This rally, since the start of the year, has been given many names. The most consistent is the “Rally Everyone Hates.” The primary reason is last year’s doom-sayers assured us of a recession if the Federal Reserve implements an aggressive inflation-fighting rate hike campaign. I question if financial analysts, lending agencies, and bank CEOs (e.g., Greg Becker of Silicon Valley Bank) were concerned about the economy or their own business due to rising interest rates. Adding to the fears were prominent investment analysts appearing on major media objecting to Jerome Powell’s strategy to raise interest rates by way of reducing inflation and alarmed viewers of the potential of a 2023 recession.
In reality, they questioned Mr. Powell and his Federal Open Market Committee (FOMC) assessment of the strength and resiliency of the US economy. In their opinion, the economy was far more fragile, and any change in lending costs to consumers, credit agencies, and businesses would stall economic momentum or, worse, drive people and businesses into bankruptcy.
Now we are in August, and guess what….. no recession! As it turned out, Mr. Powell and his committee were right again, and the economy had the bandwidth to absorb additional lending costs. In fact, the Federal Reserve probably waited too long to start raising rates and should have started in mid-2021 to limit the shock to the economy of an aggressive campaign. However, 2021 had continued economic challenges from the pandemic that included supply chain challenges and the Ukraine war. So, the Federal committee waited as hyperinflation was becoming a real concern by late 2021.
Once the FOMC proceeded with its rate hike campaign in March 2022, investors who only wanted gains sold stocks to take profits after the S&P 500 rallied 71.6% from March 23, 2020, to the end of December 2021. The stock market needed a correction in 2022, whether the Feds raised rates or not after such a strong rally.
These events set the stage for a “surprised” rally in 2023. Surprise to only those not paying attention to Jerome Powell and consumers and hence the title, “Most Hated Rally.” As it turned out, the Feds were right about the bandwidth of the US economy and consumers who, on a national average, are in the best financial condition in decades. The 2022 correction brought stock valuations down and into an attractive buying range and set up institutional investors that sold in 2022 to aggressively buy the same stocks in 2023.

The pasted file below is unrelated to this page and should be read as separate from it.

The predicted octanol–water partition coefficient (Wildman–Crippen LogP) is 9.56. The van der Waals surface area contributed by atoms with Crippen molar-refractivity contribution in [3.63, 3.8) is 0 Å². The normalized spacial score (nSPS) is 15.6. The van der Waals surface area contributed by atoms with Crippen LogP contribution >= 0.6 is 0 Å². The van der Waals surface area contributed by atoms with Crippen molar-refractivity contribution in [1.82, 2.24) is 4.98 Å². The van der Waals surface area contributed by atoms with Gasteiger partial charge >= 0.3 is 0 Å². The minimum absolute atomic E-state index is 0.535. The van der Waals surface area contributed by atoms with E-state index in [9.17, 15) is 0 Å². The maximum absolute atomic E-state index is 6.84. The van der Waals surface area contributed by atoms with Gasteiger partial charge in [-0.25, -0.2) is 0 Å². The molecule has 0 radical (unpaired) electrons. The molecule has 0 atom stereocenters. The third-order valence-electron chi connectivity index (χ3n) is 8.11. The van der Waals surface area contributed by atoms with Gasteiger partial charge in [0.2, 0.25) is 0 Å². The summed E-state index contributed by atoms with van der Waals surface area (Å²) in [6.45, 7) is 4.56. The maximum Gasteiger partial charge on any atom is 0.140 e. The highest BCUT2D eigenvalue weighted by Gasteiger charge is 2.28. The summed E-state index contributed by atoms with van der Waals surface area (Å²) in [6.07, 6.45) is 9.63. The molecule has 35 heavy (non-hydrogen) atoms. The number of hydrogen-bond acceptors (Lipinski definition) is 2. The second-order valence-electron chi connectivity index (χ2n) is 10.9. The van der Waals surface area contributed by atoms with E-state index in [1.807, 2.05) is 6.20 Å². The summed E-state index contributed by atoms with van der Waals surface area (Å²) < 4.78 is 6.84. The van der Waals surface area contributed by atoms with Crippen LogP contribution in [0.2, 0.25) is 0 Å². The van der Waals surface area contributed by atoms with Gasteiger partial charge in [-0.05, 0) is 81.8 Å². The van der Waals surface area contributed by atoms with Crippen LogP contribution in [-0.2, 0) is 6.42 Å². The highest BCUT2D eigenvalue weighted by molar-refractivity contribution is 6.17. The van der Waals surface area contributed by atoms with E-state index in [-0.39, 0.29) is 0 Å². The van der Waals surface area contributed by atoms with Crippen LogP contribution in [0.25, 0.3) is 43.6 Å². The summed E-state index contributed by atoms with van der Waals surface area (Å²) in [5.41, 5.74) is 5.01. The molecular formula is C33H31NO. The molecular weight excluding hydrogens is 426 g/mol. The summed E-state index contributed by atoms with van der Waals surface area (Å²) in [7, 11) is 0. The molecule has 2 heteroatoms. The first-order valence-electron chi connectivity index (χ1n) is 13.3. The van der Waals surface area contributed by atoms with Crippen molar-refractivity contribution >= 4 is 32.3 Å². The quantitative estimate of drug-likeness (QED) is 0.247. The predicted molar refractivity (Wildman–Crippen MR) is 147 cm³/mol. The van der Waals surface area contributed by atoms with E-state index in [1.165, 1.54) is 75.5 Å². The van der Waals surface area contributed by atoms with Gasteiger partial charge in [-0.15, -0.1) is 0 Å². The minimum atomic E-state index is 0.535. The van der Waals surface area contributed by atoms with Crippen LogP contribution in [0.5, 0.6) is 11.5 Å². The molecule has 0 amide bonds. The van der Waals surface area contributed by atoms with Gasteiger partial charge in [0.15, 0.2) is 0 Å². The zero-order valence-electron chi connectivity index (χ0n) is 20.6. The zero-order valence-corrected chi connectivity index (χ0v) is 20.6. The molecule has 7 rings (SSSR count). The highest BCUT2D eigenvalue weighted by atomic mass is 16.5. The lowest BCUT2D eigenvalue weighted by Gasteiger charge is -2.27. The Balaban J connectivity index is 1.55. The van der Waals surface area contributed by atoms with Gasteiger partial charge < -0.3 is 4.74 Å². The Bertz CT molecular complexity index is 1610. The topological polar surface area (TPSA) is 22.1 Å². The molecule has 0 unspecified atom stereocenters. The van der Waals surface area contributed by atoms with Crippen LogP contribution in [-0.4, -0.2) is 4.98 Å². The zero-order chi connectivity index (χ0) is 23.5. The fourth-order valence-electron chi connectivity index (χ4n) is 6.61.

However, rallies will stall for many reasons. The issue to determine is if the rally is taking a reprieve to set up for another leg up or reversing into a protracted correction.
Our opinion is investors are taking profits and looking for new entry points for new investment, and here is why.
First, we have referenced the financial stability of consumers and households with more people working in history. Many homeowners have locked in sub 4% fixed rate mortgage rates that secure their largest expense to never increase. Consumers represent 66% of the US GDP and are a major factor in the stability of the economy. Second, the Federal Reserve did accomplish most of its goal by slowing inflation by more than 50%, which provides more buying power for individuals.
Lastly, the potential of a recession in the near term appears to be low probability. We referenced our research on this in our Weekly Brief titled, “Was There Supposed to Be a Recession?”
Below is a chart of the S&P 500 with its 20 Day Moving Average (DMA), 50 DMA, and 200 DMA.
Illustrated is the index is now below its 20 and approaching its 50 DMA. The good entry points for new money are typically when the index is below its 50 DMA, and best is below its 200 DMA. For reference, daily moving averages identify the trend of the market over the past periods, such as the past 20, 50, and 200 days. In this case, the index is dropping below its past 20 days' trend, meaning the index is declining faster than it has for the past 20 days. Now that it is approaching its 50 DMA means, it is also declining faster than it has for the past 50 days. This indicates the market has been slowing since it peaked on July 31.
The market taking a pause during the third quarter is not unusual, especially after a strong first half year as the market has done this year. Sometimes the bottom of a slowing trend can happen as late as September or October, with some of the most historic one-day declines have been experienced in these months.
What Does It Mean To Me?
We maintain our favorable view of the US economy and stock market. We had projected earlier this year that if the positive momentum continues for the first half year, the stock market and investors may slow their buying by the end of summer. This scenario seems to be developing, and this stall is being set up for good buying opportunities going into the fourth quarter. As mentioned, there is ample evidence of moderate to strong holiday retail sales, which would be good for retailers and set up a positive start for 2024.